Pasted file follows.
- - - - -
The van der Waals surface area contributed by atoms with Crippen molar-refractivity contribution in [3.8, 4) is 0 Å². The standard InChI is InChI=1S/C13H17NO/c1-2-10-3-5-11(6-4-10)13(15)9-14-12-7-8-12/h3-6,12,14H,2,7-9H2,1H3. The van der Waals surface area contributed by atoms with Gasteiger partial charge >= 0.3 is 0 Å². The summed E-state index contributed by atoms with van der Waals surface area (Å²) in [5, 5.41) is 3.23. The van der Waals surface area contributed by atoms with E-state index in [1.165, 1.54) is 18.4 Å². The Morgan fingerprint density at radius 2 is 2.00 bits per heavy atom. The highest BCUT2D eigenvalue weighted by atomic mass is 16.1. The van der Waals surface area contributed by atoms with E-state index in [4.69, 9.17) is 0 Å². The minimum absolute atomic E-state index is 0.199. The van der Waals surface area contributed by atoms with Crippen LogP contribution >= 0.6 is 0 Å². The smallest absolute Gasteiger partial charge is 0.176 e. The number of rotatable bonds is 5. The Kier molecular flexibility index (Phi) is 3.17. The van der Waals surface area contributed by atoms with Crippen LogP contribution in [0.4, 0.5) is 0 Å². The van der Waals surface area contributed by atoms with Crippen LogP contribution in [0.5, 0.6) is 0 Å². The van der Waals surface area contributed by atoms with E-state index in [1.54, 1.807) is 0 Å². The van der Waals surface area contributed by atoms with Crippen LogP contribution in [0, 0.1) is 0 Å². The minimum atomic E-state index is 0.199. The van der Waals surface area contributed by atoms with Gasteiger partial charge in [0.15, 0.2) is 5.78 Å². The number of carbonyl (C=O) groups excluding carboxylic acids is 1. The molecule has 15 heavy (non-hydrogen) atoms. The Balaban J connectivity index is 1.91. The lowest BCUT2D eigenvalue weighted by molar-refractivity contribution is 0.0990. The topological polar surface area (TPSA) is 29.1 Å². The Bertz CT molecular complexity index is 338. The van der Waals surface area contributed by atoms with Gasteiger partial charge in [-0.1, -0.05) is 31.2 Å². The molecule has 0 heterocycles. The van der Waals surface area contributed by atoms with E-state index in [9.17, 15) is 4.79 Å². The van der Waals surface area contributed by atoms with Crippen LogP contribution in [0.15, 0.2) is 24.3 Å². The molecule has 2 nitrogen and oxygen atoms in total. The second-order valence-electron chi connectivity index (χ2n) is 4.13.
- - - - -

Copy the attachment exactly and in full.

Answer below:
The van der Waals surface area contributed by atoms with Crippen molar-refractivity contribution in [3.8, 4) is 0 Å². The standard InChI is InChI=1S/C13H17NO/c1-2-10-3-5-11(6-4-10)13(15)9-14-12-7-8-12/h3-6,12,14H,2,7-9H2,1H3. The van der Waals surface area contributed by atoms with Gasteiger partial charge >= 0.3 is 0 Å². The summed E-state index contributed by atoms with van der Waals surface area (Å²) in [5, 5.41) is 3.23. The van der Waals surface area contributed by atoms with E-state index in [1.165, 1.54) is 18.4 Å². The Morgan fingerprint density at radius 2 is 2.00 bits per heavy atom. The highest BCUT2D eigenvalue weighted by atomic mass is 16.1. The van der Waals surface area contributed by atoms with E-state index in [4.69, 9.17) is 0 Å². The minimum absolute atomic E-state index is 0.199. The van der Waals surface area contributed by atoms with Crippen LogP contribution >= 0.6 is 0 Å². The smallest absolute Gasteiger partial charge is 0.176 e. The number of rotatable bonds is 5. The Kier molecular flexibility index (Phi) is 3.17. The van der Waals surface area contributed by atoms with Crippen LogP contribution in [0.4, 0.5) is 0 Å². The van der Waals surface area contributed by atoms with Crippen LogP contribution in [0.5, 0.6) is 0 Å². The van der Waals surface area contributed by atoms with E-state index in [1.54, 1.807) is 0 Å². The van der Waals surface area contributed by atoms with Crippen LogP contribution in [0, 0.1) is 0 Å². The minimum atomic E-state index is 0.199. The van der Waals surface area contributed by atoms with Gasteiger partial charge in [0.15, 0.2) is 5.78 Å². The number of carbonyl (C=O) groups excluding carboxylic acids is 1. The molecule has 15 heavy (non-hydrogen) atoms. The Balaban J connectivity index is 1.91. The lowest BCUT2D eigenvalue weighted by molar-refractivity contribution is 0.0990. The topological polar surface area (TPSA) is 29.1 Å². The Bertz CT molecular complexity index is 338. The van der Waals surface area contributed by atoms with Gasteiger partial charge in [-0.1, -0.05) is 31.2 Å². The molecule has 0 heterocycles. The van der Waals surface area contributed by atoms with E-state index in [9.17, 15) is 4.79 Å². The van der Waals surface area contributed by atoms with Crippen LogP contribution in [0.15, 0.2) is 24.3 Å². The molecule has 2 nitrogen and oxygen atoms in total. The second-order valence-electron chi connectivity index (χ2n) is 4.13.